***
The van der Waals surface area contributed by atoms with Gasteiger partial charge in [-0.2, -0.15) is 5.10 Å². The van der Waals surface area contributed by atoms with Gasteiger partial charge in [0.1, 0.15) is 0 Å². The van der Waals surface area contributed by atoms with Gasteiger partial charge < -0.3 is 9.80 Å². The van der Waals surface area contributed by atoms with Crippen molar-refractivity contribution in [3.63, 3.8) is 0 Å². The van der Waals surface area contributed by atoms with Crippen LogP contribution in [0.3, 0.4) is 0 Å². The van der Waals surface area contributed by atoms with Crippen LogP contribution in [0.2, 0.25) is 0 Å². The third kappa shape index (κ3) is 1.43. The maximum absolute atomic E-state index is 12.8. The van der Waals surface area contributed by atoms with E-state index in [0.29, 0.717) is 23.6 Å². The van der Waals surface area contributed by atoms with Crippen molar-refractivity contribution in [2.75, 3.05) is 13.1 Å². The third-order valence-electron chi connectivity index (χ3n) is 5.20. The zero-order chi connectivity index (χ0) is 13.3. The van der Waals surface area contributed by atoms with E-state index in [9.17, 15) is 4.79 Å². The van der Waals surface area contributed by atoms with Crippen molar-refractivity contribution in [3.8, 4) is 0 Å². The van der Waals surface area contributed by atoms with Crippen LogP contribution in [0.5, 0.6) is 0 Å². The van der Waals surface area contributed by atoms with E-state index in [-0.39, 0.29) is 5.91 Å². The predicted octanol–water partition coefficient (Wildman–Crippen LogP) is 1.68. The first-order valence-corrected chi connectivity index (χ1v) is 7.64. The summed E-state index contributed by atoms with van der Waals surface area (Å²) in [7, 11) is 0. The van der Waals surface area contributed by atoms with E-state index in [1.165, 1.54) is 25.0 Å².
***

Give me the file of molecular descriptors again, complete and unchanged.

The van der Waals surface area contributed by atoms with Gasteiger partial charge in [-0.2, -0.15) is 5.10 Å². The van der Waals surface area contributed by atoms with Gasteiger partial charge in [0.1, 0.15) is 0 Å². The van der Waals surface area contributed by atoms with Gasteiger partial charge < -0.3 is 9.80 Å². The van der Waals surface area contributed by atoms with Crippen molar-refractivity contribution in [3.63, 3.8) is 0 Å². The van der Waals surface area contributed by atoms with Crippen LogP contribution in [0.3, 0.4) is 0 Å². The van der Waals surface area contributed by atoms with Crippen LogP contribution in [0.2, 0.25) is 0 Å². The third kappa shape index (κ3) is 1.43. The maximum absolute atomic E-state index is 12.8. The van der Waals surface area contributed by atoms with E-state index in [0.29, 0.717) is 23.6 Å². The van der Waals surface area contributed by atoms with Crippen molar-refractivity contribution in [2.75, 3.05) is 13.1 Å². The third-order valence-electron chi connectivity index (χ3n) is 5.20. The zero-order chi connectivity index (χ0) is 13.3. The van der Waals surface area contributed by atoms with E-state index in [9.17, 15) is 4.79 Å². The van der Waals surface area contributed by atoms with Crippen molar-refractivity contribution in [3.8, 4) is 0 Å². The van der Waals surface area contributed by atoms with Crippen LogP contribution in [0.5, 0.6) is 0 Å². The van der Waals surface area contributed by atoms with E-state index in [-0.39, 0.29) is 5.91 Å². The predicted octanol–water partition coefficient (Wildman–Crippen LogP) is 1.68. The first-order valence-corrected chi connectivity index (χ1v) is 7.64. The summed E-state index contributed by atoms with van der Waals surface area (Å²) in [7, 11) is 0. The van der Waals surface area contributed by atoms with E-state index in [1.165, 1.54) is 25.0 Å².